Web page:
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American Pickers' Darkest Secret Will Change How You View The Show

"Reality TV?" a million crabby Cathy's cry out to an uncaring cosmos. "Nothing 'real' about it." It's a trite nugget, but there's truth at the center of it — for as long as there's been reality programming, there have also been whispers of foul play. What if the ghost hunters on "Ghost Hunters" aren't really hunting ghosts? What if everyone was actually dead at the end of each season of "Survivor," being puppeted by the production team in a macabre multi-layered "Weekend at Bernie's" situation?

And what if the "American Pickers," known almost exclusively for their ability to American pick, weren't American picking at all? It's a revolting thought, but rumors have been making the rounds for ages that Mike Wolfe and Frank Fritz have been duping viewers with rigged episodes. From the first-hand accounts of participants on the program to investigative reports made by curious news outlets, all signs point to the world of the History Channel's biggest draw being an out-and-out fabrication. Allegedly.

American Pickers might not be as real as you think

For all of the purported good luck that goes into a find on "American Pickers," it sure sounds like the folks featured on the show have a good, long heads up to make sure everything is camera ready.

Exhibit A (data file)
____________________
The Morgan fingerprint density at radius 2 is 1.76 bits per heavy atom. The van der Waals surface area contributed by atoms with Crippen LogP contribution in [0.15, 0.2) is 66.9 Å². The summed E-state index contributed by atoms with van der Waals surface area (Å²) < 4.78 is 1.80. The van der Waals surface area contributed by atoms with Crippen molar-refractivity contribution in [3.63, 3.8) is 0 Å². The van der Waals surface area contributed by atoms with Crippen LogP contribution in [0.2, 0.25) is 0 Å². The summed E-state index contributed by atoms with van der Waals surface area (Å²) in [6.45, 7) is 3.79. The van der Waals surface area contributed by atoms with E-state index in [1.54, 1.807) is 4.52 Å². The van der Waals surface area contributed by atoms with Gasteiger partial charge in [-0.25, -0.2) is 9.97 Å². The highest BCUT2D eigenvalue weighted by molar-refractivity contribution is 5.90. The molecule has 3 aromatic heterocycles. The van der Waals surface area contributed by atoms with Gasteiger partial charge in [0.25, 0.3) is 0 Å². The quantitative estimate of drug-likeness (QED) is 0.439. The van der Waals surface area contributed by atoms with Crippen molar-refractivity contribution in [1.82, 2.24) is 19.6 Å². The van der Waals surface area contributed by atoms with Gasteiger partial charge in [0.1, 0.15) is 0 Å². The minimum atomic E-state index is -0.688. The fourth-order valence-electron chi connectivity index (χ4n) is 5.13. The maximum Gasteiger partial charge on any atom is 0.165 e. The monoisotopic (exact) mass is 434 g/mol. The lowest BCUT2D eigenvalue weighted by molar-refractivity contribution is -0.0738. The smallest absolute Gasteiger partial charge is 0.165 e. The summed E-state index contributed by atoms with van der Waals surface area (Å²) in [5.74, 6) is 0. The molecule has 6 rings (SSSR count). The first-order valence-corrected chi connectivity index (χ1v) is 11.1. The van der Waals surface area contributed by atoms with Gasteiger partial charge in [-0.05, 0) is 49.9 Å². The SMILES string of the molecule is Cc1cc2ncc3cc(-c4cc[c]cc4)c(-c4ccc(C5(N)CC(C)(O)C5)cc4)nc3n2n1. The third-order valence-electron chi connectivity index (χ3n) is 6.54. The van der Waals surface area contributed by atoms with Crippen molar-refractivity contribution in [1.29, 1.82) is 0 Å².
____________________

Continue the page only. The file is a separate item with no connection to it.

Take Ken Young of Brady, Texas. An episode of "American Pickers" featuring his collection of toy construction trucks aired in 2018, and Young spoke with local reporters from GoSanAngelo about the experience, first pointing out that his visit from the show was far from impromptu. According to Young, he was given "a three week lead" ahead of the production's arrival. "They have what you call a 'snoop,'" he continued. "They get somebody to go into a site and look around. The man who came in that day, he gave me his card (...) Then I got a phone call and they said when they would be coming."

The article would go on to state that the segment in question took roughly ten hours to shoot, which lines up with other accounts — in an interview that's since been removed from the internet at the request of A&E, a South Carolina auctioneer discussed the filming process, which included multiple takes shot out of sequence. That the interview was removed speaks to the secretive nature of the production, and might help to explain why rumors of planted items and predetermined price points have been spoken of in low whispers, but never full-on shouted. Add to that the open secret that the producers due their fair share of the picking, and it's hard to watch the show with the same sense of wide-eyed wonder.